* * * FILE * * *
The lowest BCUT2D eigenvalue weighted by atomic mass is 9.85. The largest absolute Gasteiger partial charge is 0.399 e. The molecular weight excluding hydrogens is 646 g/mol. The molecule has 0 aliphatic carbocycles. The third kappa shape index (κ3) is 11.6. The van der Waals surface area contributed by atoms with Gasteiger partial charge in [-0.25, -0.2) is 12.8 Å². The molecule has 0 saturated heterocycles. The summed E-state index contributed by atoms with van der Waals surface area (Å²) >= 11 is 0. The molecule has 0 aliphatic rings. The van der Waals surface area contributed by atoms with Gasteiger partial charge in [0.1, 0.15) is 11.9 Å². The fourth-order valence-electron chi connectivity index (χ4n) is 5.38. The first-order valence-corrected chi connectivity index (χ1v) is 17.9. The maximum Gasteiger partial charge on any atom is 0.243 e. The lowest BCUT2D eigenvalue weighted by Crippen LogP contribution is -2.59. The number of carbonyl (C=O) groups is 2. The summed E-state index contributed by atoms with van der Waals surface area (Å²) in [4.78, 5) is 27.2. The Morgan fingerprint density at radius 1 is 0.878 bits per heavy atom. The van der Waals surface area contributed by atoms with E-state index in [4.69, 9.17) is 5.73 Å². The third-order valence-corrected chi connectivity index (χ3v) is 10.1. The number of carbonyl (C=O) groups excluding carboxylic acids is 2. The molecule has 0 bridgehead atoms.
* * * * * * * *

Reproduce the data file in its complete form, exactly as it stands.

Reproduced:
The lowest BCUT2D eigenvalue weighted by atomic mass is 9.85. The largest absolute Gasteiger partial charge is 0.399 e. The molecular weight excluding hydrogens is 646 g/mol. The molecule has 0 aliphatic carbocycles. The third kappa shape index (κ3) is 11.6. The van der Waals surface area contributed by atoms with Gasteiger partial charge in [-0.25, -0.2) is 12.8 Å². The molecule has 0 saturated heterocycles. The summed E-state index contributed by atoms with van der Waals surface area (Å²) >= 11 is 0. The molecule has 0 aliphatic rings. The van der Waals surface area contributed by atoms with Gasteiger partial charge in [0.1, 0.15) is 11.9 Å². The fourth-order valence-electron chi connectivity index (χ4n) is 5.38. The first-order valence-corrected chi connectivity index (χ1v) is 17.9. The maximum Gasteiger partial charge on any atom is 0.243 e. The lowest BCUT2D eigenvalue weighted by Crippen LogP contribution is -2.59. The number of carbonyl (C=O) groups is 2. The summed E-state index contributed by atoms with van der Waals surface area (Å²) in [4.78, 5) is 27.2. The Morgan fingerprint density at radius 1 is 0.878 bits per heavy atom. The van der Waals surface area contributed by atoms with E-state index in [4.69, 9.17) is 5.73 Å². The third-order valence-corrected chi connectivity index (χ3v) is 10.1. The number of carbonyl (C=O) groups excluding carboxylic acids is 2. The molecule has 0 bridgehead atoms.